The “forever” feature provides a measure of immortality and personal significance for named endowment funds — because these funds can be named by the donor for the donor, friend, loved one or the work they do, and they outlast bricks and mortar.
 
Endowments come in various sizes and forms and people set them up for the many different purposes mentioned in earlier blog posts. These are our very favorite conversations.
 
Indeed, some donors choose very flexible funds, where they can continue to make different granting choices each year and are an effective alternative to a private foundation. If created with care and great conversations, we can also ensure that your chosen purposes — your unique legacy — will be protected from being amended by future generations.
 
Contrary to popular misunderstanding, endowments do NOT require millions to be effective. Thresholds vary from charity to charity.
 
Edmonton Community Foundation is a great resource for information and conversations about the themes, organizations and initiatives that are of particular interest to you, and I encourage you to reach out to us. There is never any obligation beyond having a conversation, and we are delighted to help you identify the ways in which you want to support your community, locally or globally, and help you find a fit.
 
 
Kathy Hawkesworth (LLB, TEP)
Counsel/Philanthropy Advisor
Edmonton Community Foundation
 

Conclusion to the After Retirement series:

 
Kathy is 100% on the mark in the first post, that we advisors don't have deep enough conversations about legacy planning with our clients. Too often we are fixated on the here and now, or the foreseeable future, but what happens to our wealth after retirement needs to be considered as well.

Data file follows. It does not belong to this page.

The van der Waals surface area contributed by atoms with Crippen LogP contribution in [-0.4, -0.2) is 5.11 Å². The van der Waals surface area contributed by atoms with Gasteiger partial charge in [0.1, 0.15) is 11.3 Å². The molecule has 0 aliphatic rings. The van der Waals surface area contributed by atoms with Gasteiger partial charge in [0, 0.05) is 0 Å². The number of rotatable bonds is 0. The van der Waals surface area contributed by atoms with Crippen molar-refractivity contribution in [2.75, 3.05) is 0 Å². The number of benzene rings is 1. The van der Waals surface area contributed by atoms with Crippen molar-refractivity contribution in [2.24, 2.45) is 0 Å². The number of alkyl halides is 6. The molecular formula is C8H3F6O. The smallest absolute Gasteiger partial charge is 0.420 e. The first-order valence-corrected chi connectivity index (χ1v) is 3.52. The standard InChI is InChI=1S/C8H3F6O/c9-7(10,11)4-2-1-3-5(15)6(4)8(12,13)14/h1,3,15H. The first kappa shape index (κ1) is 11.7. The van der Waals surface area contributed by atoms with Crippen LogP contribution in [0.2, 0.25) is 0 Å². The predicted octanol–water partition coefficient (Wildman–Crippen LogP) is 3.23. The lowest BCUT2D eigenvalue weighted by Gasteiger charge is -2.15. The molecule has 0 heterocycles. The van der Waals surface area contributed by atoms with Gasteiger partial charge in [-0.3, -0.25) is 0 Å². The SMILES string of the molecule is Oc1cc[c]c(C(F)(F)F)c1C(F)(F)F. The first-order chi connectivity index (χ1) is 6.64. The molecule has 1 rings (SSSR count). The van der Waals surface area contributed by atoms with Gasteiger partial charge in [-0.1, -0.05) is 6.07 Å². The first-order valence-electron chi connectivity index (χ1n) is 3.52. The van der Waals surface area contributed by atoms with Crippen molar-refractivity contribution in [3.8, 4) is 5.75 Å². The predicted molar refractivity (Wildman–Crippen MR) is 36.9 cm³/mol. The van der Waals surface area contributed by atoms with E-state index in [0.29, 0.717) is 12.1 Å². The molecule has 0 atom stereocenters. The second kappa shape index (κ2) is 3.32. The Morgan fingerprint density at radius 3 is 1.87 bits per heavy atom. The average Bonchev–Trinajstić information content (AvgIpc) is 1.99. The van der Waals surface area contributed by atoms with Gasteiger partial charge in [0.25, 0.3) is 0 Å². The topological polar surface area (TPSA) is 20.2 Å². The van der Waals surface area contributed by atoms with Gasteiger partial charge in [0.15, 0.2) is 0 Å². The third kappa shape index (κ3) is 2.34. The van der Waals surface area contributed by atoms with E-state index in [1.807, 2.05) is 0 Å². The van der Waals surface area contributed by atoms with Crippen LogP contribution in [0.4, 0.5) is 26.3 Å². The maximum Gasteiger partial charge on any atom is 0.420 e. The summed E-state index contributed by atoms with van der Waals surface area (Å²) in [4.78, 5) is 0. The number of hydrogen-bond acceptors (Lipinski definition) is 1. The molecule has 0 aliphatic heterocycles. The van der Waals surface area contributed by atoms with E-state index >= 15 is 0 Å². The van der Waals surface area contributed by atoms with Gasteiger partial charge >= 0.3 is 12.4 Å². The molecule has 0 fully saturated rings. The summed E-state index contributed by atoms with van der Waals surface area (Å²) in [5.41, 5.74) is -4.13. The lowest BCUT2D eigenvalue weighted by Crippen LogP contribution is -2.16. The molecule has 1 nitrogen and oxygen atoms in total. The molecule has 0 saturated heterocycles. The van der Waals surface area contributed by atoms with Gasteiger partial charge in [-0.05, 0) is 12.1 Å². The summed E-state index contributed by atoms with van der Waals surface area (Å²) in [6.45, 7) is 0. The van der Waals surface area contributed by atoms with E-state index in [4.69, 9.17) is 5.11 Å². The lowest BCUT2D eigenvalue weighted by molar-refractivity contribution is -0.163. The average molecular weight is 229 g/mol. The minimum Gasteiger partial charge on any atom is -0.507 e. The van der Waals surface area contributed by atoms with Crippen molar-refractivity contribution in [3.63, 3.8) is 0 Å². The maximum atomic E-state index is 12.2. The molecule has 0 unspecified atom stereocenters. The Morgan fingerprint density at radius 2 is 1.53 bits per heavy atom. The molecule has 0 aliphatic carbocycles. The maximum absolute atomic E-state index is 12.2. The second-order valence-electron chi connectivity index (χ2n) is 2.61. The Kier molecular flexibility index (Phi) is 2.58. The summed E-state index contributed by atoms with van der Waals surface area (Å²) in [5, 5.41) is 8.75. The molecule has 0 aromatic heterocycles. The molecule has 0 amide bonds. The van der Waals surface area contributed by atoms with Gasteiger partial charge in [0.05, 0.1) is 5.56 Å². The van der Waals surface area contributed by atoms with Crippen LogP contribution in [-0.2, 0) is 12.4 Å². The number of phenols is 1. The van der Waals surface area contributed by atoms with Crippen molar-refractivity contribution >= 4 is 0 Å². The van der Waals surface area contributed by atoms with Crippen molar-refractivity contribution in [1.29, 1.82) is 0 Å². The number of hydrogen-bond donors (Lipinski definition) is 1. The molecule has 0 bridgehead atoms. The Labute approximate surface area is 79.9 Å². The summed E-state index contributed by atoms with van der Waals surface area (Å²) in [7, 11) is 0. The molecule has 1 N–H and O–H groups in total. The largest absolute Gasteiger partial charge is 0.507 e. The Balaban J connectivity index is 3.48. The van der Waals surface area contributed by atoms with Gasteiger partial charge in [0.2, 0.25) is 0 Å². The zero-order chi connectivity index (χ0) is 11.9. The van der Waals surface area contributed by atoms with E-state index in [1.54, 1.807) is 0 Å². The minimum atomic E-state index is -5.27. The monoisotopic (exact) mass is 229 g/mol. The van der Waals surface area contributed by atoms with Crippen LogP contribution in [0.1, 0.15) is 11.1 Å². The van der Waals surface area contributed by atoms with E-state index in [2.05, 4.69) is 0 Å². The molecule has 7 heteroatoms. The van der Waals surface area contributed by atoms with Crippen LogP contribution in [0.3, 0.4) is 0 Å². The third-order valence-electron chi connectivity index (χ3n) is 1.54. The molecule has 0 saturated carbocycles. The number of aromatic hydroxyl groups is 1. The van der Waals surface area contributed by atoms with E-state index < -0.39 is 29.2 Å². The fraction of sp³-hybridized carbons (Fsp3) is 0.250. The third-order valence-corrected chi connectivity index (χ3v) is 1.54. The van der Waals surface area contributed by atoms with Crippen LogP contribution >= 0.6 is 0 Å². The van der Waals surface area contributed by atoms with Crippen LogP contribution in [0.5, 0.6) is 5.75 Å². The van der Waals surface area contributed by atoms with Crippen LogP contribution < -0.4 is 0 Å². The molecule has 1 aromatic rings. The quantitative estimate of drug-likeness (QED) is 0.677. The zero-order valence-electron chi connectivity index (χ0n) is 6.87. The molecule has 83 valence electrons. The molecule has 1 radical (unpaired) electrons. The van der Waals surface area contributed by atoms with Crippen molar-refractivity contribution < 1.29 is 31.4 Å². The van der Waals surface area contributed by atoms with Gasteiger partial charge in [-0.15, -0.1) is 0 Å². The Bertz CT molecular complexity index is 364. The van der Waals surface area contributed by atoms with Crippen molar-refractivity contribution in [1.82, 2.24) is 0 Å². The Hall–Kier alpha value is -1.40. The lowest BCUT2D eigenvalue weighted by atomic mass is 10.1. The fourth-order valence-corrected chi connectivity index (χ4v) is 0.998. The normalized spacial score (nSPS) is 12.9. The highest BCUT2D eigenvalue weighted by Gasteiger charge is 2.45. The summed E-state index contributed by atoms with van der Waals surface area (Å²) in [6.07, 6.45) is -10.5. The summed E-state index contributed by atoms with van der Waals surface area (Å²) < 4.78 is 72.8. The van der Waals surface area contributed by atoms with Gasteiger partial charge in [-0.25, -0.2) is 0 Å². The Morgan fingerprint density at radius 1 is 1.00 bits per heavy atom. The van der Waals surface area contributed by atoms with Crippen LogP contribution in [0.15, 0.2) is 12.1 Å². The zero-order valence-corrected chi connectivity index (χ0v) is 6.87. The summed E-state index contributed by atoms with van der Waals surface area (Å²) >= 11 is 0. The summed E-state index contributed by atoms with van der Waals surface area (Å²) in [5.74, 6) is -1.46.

It might be surprising to many that establishing a type of "foundation" either during or after your life isn't something available only to the super-wealthy, and can be established with as little as $10,000 locally, through the Edmonton Community Foundation, as Kathy mentioned. For clients of CGWM we offer Donor Advised Accounts through Charitable Impact, which allow you to retain the investment direction of such assets with CGWM (at a minimum $25,000), as well as easily transfer securities into from you non-registered accounts as highly tax-efficient "PTS donations" that Kathy outlined in her 2nd post
 
In both cases, these personalized "mini foundations" are established through piggy-backing on another charity: ECF or Charitable Impact. Money or securities are donated to said charity and your receive a charitable receipt. While the money will then belong to the charitable trust, you then retain some control as to how it is then directed to other charitable causes. Essentially get your charitable receipts now, annually, or at death—however best suits your long-term financial plan—but have your money provide a benefit potentially forever.
 
Sign up to our eNewsletter to never miss an update. Reach out to Kathy or Markus if you have any questions or would like to further explore planning your legacy.
 
Some additional estate planning resources: